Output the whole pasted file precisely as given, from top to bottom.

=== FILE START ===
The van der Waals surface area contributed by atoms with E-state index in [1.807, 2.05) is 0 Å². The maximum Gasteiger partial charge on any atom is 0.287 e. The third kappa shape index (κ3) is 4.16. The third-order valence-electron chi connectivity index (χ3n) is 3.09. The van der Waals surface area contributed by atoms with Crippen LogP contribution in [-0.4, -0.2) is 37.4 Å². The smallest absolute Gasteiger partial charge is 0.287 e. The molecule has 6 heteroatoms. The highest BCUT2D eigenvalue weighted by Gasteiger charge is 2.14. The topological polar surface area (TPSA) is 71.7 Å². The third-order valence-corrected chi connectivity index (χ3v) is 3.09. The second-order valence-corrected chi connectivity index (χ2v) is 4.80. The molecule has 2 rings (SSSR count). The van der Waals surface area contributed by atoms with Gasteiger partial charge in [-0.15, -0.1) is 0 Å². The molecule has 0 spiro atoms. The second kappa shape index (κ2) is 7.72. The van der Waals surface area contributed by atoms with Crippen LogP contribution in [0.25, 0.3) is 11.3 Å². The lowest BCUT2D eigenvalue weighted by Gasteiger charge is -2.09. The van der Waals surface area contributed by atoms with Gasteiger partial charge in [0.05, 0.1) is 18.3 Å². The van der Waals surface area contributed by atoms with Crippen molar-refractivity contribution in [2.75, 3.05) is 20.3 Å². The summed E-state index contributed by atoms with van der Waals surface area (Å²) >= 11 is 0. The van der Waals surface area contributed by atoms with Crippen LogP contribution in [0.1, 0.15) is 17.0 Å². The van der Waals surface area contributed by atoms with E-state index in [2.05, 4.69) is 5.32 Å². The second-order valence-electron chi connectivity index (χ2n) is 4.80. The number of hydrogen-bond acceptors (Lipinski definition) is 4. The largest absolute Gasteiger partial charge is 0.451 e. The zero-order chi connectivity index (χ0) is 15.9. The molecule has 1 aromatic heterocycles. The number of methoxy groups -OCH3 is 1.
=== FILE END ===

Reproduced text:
The van der Waals surface area contributed by atoms with E-state index in [1.807, 2.05) is 0 Å². The maximum Gasteiger partial charge on any atom is 0.287 e. The third kappa shape index (κ3) is 4.16. The third-order valence-electron chi connectivity index (χ3n) is 3.09. The van der Waals surface area contributed by atoms with Crippen LogP contribution in [-0.4, -0.2) is 37.4 Å². The smallest absolute Gasteiger partial charge is 0.287 e. The molecule has 6 heteroatoms. The highest BCUT2D eigenvalue weighted by Gasteiger charge is 2.14. The topological polar surface area (TPSA) is 71.7 Å². The third-order valence-corrected chi connectivity index (χ3v) is 3.09. The second-order valence-corrected chi connectivity index (χ2v) is 4.80. The molecule has 2 rings (SSSR count). The van der Waals surface area contributed by atoms with Gasteiger partial charge in [-0.15, -0.1) is 0 Å². The molecule has 0 spiro atoms. The second kappa shape index (κ2) is 7.72. The van der Waals surface area contributed by atoms with Crippen LogP contribution in [0.25, 0.3) is 11.3 Å². The lowest BCUT2D eigenvalue weighted by Gasteiger charge is -2.09. The van der Waals surface area contributed by atoms with Gasteiger partial charge in [0.05, 0.1) is 18.3 Å². The van der Waals surface area contributed by atoms with Crippen molar-refractivity contribution in [2.75, 3.05) is 20.3 Å². The summed E-state index contributed by atoms with van der Waals surface area (Å²) >= 11 is 0. The van der Waals surface area contributed by atoms with Crippen LogP contribution in [0.1, 0.15) is 17.0 Å². The van der Waals surface area contributed by atoms with E-state index in [2.05, 4.69) is 5.32 Å². The second-order valence-electron chi connectivity index (χ2n) is 4.80. The number of hydrogen-bond acceptors (Lipinski definition) is 4. The largest absolute Gasteiger partial charge is 0.451 e. The zero-order chi connectivity index (χ0) is 15.9. The molecule has 1 aromatic heterocycles. The number of methoxy groups -OCH3 is 1.